The Duckmeister wrote:That's right on the limit. You should try to avoid using that gear anyway, but prolonged use could bend the derailleur. To be safe, if the chain isn't too worn you can add a pair of links (one each inner & outer), or if it's due for replacement, change the chain & make it two links longer.
SRAM's recommended method of measuring chain is to wrap it over big ring/big sprocket, but not through the derailleur, then add two links, one of which is the joining link. Doing it that way doesn't allow you to go up to a bigger sprocket down the track.
My preferred method is to set the chain on small ring/small sprocket & through the derailleur, where the derailleur is at it's slackest, then pull enogh tension so there is a gap of 5-10mm between the top jockey wheel (which at this angle is forward of rather than above the lower) and the free span of chain below it. Cut the excess chain from the end in your left hand. Doing it this way will ensure there's enough chain length for the widest range of gears that your RD is designed to manage, meaning you can go to a larger sprocket in the future.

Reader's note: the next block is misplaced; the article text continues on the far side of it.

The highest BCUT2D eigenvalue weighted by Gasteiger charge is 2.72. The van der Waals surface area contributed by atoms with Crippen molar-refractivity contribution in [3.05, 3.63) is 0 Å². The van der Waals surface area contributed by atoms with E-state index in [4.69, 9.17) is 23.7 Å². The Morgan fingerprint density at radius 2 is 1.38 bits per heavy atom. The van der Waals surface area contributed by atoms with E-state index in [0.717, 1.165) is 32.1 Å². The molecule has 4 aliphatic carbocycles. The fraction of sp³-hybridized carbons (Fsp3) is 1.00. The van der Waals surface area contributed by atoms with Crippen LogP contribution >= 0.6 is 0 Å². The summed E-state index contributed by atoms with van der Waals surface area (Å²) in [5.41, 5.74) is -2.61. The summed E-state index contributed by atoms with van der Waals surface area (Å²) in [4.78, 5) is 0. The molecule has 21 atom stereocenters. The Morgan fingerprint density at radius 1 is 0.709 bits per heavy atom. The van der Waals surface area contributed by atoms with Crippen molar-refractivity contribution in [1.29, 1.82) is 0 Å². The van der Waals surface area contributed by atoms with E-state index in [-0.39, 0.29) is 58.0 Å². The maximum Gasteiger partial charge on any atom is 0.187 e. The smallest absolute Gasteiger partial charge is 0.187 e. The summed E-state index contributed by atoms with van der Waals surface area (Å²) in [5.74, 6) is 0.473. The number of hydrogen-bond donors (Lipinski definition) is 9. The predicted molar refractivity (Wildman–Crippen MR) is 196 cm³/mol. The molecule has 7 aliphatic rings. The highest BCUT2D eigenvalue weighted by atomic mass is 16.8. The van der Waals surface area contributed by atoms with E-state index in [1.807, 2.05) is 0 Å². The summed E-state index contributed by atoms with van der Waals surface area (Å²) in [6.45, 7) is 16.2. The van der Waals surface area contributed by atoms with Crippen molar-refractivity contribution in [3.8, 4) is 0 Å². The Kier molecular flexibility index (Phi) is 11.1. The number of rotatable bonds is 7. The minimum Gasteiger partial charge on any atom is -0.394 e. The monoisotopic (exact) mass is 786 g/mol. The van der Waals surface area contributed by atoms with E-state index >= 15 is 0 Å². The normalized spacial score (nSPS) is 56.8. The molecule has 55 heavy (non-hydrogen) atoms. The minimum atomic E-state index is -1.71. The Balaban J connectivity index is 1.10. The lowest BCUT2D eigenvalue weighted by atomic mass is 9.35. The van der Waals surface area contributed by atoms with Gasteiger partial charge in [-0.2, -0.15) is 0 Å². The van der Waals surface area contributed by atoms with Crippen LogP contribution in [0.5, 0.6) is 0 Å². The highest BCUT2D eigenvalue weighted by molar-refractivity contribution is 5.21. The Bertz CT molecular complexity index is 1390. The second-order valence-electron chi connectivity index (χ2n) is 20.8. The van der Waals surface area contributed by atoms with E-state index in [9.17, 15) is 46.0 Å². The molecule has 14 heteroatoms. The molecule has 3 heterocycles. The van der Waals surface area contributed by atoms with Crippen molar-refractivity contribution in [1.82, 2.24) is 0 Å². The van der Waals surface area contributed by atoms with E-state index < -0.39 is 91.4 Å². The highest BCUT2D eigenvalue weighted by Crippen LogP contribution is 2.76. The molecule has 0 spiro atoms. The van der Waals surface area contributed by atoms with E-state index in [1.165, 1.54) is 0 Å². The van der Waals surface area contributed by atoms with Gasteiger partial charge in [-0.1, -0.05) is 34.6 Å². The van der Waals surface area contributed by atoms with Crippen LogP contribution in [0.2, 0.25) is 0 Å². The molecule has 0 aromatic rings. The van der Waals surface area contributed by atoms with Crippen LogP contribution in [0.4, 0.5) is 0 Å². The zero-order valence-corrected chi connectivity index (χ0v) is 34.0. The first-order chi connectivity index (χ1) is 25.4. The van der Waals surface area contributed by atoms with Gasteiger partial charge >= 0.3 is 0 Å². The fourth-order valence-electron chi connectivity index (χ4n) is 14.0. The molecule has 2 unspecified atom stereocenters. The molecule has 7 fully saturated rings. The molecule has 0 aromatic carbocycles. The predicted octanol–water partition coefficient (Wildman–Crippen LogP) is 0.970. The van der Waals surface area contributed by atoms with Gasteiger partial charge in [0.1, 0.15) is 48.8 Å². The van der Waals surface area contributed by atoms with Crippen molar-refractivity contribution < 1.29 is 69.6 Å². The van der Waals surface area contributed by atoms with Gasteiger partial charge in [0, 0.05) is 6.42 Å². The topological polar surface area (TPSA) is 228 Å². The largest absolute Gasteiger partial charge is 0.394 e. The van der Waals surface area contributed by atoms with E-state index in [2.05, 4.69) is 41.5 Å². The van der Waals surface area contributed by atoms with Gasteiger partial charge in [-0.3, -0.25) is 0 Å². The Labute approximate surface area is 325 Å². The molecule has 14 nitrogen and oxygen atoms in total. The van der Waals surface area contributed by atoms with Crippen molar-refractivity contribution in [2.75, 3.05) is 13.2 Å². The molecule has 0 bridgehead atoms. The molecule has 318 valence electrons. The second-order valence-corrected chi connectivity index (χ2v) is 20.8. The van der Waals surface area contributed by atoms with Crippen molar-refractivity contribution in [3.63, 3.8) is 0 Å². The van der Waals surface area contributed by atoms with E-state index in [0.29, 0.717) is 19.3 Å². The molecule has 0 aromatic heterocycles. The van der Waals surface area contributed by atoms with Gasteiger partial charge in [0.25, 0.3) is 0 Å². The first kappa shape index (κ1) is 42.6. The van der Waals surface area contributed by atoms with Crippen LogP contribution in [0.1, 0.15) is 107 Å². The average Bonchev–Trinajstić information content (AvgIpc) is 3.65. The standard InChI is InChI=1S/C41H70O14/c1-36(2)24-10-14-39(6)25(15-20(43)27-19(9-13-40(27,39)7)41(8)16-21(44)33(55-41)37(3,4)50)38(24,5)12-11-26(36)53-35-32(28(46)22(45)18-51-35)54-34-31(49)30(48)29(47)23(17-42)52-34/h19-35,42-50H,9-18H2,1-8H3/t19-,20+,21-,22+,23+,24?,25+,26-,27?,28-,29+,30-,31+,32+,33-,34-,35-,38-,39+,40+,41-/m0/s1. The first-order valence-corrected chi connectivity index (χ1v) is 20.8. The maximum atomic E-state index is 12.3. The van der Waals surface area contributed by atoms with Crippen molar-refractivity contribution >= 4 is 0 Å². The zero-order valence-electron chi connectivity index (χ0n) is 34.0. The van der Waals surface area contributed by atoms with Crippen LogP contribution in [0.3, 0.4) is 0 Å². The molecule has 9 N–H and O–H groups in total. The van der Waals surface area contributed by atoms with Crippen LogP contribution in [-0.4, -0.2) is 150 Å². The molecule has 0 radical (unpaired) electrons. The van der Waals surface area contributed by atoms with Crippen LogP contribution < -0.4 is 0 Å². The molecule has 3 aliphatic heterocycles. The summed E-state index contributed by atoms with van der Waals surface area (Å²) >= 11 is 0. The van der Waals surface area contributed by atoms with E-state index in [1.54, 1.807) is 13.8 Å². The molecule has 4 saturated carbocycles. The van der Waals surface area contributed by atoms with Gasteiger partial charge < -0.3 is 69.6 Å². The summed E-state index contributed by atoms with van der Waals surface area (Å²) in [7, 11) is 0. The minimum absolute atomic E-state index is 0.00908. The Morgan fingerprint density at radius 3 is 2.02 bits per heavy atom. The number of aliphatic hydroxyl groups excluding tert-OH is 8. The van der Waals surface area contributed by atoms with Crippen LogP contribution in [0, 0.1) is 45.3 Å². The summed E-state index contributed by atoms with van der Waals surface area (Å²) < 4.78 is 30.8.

The Duckmeister wrote:No need to swap the cassette back, just avoid using that 53-28 gear combination.
Snuffy wrote:For the record (even though in this case, we're talking road), Ducky's method works, but there's merit in the SRAM approach when setting up a bike for off road use. If you're likely to be riding particularly rough trails (MTB) or likely to throw the bike around a bit (CX), then the SRAM method reduces chain slack which can stop chain stay slap and reduce the chance of dropping a chain. It's also pretty reasonable if you're already using the largest cassette that a RD can handle.
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